One way for many employees of all races to gain promotion into top level jobs is to get a mentor. Senior level mentors are very effective to help lower employees gain promotion to upper levels especially if they are within the same company. This is because these mentors can give advice to the lower employee on what characteristics upper management are looking for in potential leaders and can help the employee to be able to climb through the company ranks much faster than normal, as well as reach positions they may not have been able to get to otherwise. Asians are currently not taking advantage of this tool as only 46% of Asians currently have a mentor, which is 15% lower than Caucasians (Center For Work-Life Policy, 2011). This is a huge missed opportunity for the Asian community as this is a well-known method for career advancement, and if more Asians had mentors it would be much easier for them to overcome and break through the bamboo ceiling.
Due to the fact that western business managers do not appreciate the leadership style of the Asian culture, Asian workers must take extra initiative to make sure that their leadership talent is put on display and that top level managers see this. This would include taking on extra tasks and duties that would put the worker in leadership situations, and could have them leading projects and tackling new challenges in order to ensure they have the opportunity to demonstrate their leadership abilities. This will help break the bamboo ceiling as if more Asians are doing everything possibility to demonstrate their leadership abilities and they have a proven record of success in leadership roles to go along with this, it would make their leadership abilities impossible to miss when they are being evaluated for a potential upper management roles, which would lead to more Asians being promoted (Fisher, 2011).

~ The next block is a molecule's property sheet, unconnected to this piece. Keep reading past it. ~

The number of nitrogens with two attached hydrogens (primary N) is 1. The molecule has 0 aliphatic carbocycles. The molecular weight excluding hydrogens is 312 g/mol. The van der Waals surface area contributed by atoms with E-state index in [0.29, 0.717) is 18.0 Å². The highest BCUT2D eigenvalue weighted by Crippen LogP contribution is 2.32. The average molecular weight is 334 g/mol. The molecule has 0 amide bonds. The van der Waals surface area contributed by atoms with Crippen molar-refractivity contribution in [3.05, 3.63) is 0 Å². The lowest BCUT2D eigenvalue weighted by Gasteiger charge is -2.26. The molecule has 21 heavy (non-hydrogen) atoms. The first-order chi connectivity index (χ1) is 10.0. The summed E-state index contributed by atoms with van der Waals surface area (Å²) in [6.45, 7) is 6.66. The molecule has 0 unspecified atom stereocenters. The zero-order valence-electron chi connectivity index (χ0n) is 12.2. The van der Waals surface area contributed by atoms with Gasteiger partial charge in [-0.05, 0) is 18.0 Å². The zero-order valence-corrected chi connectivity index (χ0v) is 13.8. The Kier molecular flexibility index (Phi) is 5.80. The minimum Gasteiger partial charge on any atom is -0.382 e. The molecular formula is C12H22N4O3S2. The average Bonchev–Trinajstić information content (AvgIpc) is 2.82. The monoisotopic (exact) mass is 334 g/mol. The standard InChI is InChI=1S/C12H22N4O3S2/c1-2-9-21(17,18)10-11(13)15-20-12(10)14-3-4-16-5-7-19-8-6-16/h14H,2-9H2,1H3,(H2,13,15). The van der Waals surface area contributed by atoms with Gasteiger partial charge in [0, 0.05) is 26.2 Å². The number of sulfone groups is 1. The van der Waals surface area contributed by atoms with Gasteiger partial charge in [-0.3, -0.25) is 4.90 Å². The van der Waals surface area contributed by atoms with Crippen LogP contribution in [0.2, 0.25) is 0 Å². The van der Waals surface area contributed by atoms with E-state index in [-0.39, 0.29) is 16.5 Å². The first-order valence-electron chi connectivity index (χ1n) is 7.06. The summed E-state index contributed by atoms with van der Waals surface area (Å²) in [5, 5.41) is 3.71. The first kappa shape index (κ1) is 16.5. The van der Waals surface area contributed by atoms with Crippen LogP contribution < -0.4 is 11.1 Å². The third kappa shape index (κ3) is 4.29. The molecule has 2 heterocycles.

The most logical solution to this problem is instead of asking, what can Asian workers due to overcome this discrimination, ask how management can avoid this discrimination and better improve their hiring process so that it is more evenly suited to all races. This could entail starting a development program that focuses on training and developing the skills of Asians, as well as other minorities, so that they are certain to have the skills needed to achieve and succeed in leadership positions. This would ensure that Asian candidates would not be overlooked due to their perceived lack of abilities, as upper management would be certain that these employees are good selections as they have trained and developed these employees themselves. Asians participating in these types of programs would certainly have an edge in reaching management positions over those who have not, as they are specifically trained for these roles and have made management aware of this. The four areas in which business who successful avoid the bamboo ceiling focus on are having opportunities for career growth/development, the ability to use ones skill set, the ability to reach ones potential and having flexible work arrangements (Reid & Berry, 2010). These four small goals are important to increasing the level of top managers whom are Asian, and other businesses should follow this same outline to be able to increase their diversity level in regards to the Asian population.